I should like to write a poem for my mother
who made dresses in our small bedroom upstairs
where she banged steam out of pleats
and treadled her pedalboat with Singer written in gold,
listening to Mrs Dale’s Diary.
I never thought she was special
because she sometimes made dresses for ladies
with big bottoms who couldn’t buy clothes
in the shops. I don’t have to go out to work she explained
because women only went out
if their husbands didn’t earn very much,
It’s only pin-money she’d say, her mouth full of pins
like a hedgehog, kneeling down to take up a hem,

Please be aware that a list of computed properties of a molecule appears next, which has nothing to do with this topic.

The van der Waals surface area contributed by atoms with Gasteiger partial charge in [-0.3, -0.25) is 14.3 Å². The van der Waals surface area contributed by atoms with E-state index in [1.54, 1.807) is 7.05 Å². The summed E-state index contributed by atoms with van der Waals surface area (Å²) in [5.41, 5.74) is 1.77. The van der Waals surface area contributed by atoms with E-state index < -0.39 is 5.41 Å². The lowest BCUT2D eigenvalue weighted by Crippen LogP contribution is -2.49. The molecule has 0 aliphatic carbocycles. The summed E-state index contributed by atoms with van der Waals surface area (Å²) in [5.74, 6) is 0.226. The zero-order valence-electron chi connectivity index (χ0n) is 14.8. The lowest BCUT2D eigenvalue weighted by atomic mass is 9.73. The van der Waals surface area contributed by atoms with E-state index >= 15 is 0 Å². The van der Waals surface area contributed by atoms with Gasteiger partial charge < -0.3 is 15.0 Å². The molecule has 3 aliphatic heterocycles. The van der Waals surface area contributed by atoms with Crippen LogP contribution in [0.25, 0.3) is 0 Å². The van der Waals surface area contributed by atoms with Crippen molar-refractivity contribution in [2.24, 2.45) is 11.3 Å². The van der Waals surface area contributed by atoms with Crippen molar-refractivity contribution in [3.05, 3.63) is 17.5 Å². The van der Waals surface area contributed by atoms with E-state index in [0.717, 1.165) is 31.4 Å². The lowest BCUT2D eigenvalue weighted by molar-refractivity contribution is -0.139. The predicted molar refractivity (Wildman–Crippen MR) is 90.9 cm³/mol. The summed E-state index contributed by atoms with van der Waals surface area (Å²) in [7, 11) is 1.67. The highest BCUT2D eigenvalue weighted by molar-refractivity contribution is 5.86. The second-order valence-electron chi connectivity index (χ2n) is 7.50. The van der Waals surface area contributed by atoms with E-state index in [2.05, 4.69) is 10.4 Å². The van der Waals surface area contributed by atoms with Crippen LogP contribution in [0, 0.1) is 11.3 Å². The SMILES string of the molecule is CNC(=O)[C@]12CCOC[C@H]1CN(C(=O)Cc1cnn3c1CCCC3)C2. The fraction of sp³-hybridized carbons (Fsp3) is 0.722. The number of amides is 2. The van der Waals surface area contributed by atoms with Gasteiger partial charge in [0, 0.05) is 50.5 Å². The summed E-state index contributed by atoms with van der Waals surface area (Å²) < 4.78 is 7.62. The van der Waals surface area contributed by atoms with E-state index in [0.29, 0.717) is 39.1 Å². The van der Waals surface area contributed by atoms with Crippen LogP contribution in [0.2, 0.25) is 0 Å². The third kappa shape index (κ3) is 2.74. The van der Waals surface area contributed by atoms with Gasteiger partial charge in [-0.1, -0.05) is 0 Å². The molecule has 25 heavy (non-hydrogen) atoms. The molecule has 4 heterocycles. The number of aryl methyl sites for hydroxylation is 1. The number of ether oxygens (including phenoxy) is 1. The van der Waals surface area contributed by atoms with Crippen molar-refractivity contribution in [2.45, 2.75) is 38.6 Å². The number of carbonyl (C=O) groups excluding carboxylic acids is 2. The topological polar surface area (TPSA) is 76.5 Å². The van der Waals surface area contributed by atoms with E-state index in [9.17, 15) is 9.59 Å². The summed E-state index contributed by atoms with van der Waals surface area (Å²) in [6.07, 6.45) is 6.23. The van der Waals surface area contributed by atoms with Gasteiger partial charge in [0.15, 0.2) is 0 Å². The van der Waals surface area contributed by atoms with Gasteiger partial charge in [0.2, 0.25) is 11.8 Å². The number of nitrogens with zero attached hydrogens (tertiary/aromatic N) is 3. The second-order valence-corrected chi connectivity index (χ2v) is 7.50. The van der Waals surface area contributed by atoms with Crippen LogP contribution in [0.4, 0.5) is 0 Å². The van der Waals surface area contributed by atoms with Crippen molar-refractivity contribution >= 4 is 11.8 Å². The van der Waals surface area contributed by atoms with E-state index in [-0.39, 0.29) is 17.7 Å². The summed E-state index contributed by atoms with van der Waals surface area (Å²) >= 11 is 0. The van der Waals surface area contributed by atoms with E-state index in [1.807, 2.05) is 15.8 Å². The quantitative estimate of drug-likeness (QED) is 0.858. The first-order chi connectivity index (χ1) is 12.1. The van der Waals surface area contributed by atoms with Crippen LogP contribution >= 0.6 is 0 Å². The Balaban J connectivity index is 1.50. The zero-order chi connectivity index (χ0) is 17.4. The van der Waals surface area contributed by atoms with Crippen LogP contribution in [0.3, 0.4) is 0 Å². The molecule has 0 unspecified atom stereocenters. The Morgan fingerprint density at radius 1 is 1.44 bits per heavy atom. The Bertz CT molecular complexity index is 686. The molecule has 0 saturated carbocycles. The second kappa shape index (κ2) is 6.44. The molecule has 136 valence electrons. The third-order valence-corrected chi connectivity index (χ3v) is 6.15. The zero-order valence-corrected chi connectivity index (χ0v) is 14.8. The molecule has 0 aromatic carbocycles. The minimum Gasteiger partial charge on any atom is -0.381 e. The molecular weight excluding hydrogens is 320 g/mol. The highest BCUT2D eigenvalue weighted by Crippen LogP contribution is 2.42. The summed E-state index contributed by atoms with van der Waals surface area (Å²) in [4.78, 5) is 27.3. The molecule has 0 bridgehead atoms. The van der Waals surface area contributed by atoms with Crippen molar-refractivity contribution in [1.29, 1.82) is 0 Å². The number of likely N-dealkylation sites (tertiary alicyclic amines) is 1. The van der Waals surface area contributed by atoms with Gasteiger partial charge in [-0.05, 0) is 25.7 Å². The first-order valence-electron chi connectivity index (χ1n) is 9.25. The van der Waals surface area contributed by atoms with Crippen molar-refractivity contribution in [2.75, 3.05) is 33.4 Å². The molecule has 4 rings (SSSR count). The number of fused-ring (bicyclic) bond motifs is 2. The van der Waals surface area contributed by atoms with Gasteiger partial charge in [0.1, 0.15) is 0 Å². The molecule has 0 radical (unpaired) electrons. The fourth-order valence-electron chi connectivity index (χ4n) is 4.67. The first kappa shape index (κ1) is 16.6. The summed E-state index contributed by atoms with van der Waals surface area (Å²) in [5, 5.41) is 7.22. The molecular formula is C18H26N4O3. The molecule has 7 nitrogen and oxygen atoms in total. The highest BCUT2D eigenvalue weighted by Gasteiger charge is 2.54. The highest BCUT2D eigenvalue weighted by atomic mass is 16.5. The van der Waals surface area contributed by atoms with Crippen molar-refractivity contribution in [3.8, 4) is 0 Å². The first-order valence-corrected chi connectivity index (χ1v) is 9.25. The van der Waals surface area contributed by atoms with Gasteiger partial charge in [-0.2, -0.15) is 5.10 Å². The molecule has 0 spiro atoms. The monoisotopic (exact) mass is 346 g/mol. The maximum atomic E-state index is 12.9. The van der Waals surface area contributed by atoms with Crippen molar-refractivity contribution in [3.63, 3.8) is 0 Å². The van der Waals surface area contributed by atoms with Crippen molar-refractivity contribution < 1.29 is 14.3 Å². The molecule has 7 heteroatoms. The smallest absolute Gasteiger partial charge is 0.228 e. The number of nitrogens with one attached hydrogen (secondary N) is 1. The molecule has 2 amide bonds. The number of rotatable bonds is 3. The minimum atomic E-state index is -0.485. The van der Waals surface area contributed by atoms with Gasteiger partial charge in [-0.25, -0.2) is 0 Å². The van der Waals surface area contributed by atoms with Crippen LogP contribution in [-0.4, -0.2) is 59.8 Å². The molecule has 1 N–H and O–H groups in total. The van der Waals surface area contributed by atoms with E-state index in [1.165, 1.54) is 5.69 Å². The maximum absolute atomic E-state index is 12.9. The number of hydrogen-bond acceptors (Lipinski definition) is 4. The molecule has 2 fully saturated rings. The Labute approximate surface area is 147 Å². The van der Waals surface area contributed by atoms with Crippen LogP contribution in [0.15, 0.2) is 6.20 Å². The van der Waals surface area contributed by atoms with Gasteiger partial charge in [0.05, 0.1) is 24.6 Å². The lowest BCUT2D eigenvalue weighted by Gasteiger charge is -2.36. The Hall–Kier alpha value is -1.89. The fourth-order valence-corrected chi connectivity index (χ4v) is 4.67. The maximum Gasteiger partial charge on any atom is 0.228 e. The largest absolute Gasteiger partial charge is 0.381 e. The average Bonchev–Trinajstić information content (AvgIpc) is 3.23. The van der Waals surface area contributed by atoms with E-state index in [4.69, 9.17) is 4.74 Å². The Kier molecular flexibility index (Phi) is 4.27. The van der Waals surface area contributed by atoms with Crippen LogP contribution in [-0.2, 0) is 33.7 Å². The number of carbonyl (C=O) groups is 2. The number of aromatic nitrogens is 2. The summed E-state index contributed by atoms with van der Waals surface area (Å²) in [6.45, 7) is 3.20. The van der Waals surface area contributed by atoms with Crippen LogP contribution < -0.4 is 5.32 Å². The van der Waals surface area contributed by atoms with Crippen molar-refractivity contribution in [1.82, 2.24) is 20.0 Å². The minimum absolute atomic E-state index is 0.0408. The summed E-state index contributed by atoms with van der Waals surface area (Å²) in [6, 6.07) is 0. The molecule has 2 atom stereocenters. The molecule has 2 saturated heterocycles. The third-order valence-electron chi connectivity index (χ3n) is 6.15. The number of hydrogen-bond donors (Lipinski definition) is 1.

but I’d sooner make dresses than housework,
or look after babies. I wasn’t even a girl
she could make frocks for, only grey shorts
though she made me a stuffed Punch-and-Judy
and took me to tea at Swan and Edgar’s
and sometimes one of her ladies would bring her a picture
from Vogue to cut out the patterns from newspaper,
and said how clever she was
but I didn’t think she was clever,
not like dad who could make model aeroplanes
and brought home oolah each Friday.
So I grew up surrounded by words
like bishop and raglan and Dior and Hartnell.
I’m just the little woman round the corner she’d say
Although I knew she was not round the corner
but upstairs treadling her pedalboat downriver
each afternoon, out to the open sea.